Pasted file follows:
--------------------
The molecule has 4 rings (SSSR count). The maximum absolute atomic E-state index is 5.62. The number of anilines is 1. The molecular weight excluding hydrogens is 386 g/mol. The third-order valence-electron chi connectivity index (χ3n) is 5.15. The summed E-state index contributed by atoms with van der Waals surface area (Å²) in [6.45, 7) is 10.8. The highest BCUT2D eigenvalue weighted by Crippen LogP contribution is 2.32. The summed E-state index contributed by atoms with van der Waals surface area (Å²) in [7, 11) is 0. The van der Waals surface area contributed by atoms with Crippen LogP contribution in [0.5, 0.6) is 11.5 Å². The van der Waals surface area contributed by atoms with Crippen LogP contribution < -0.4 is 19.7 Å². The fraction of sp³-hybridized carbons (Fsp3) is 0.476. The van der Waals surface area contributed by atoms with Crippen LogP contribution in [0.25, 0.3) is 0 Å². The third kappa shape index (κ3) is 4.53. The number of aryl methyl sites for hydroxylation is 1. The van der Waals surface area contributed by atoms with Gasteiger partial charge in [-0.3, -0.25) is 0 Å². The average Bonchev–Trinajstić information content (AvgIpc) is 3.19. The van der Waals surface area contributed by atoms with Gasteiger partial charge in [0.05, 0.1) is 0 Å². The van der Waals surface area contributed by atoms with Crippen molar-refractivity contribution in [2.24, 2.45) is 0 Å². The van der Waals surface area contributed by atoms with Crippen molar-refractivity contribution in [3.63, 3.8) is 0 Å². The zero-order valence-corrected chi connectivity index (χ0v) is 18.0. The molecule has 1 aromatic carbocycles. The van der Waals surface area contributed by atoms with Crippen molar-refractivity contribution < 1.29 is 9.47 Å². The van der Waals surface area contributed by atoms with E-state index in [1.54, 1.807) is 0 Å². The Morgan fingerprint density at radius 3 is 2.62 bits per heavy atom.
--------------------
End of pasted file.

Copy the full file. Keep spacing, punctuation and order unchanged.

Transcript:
The molecule has 4 rings (SSSR count). The maximum absolute atomic E-state index is 5.62. The number of anilines is 1. The molecular weight excluding hydrogens is 386 g/mol. The third-order valence-electron chi connectivity index (χ3n) is 5.15. The summed E-state index contributed by atoms with van der Waals surface area (Å²) in [6.45, 7) is 10.8. The highest BCUT2D eigenvalue weighted by Crippen LogP contribution is 2.32. The summed E-state index contributed by atoms with van der Waals surface area (Å²) in [7, 11) is 0. The van der Waals surface area contributed by atoms with Crippen LogP contribution in [0.5, 0.6) is 11.5 Å². The van der Waals surface area contributed by atoms with Crippen LogP contribution < -0.4 is 19.7 Å². The fraction of sp³-hybridized carbons (Fsp3) is 0.476. The van der Waals surface area contributed by atoms with Crippen LogP contribution in [0.25, 0.3) is 0 Å². The third kappa shape index (κ3) is 4.53. The number of aryl methyl sites for hydroxylation is 1. The van der Waals surface area contributed by atoms with Gasteiger partial charge in [-0.3, -0.25) is 0 Å². The average Bonchev–Trinajstić information content (AvgIpc) is 3.19. The van der Waals surface area contributed by atoms with Gasteiger partial charge in [0.05, 0.1) is 0 Å². The van der Waals surface area contributed by atoms with Crippen molar-refractivity contribution in [2.24, 2.45) is 0 Å². The van der Waals surface area contributed by atoms with Crippen molar-refractivity contribution in [3.63, 3.8) is 0 Å². The zero-order valence-corrected chi connectivity index (χ0v) is 18.0. The molecule has 1 aromatic carbocycles. The van der Waals surface area contributed by atoms with Crippen molar-refractivity contribution < 1.29 is 9.47 Å². The van der Waals surface area contributed by atoms with E-state index in [1.54, 1.807) is 0 Å². The Morgan fingerprint density at radius 3 is 2.62 bits per heavy atom.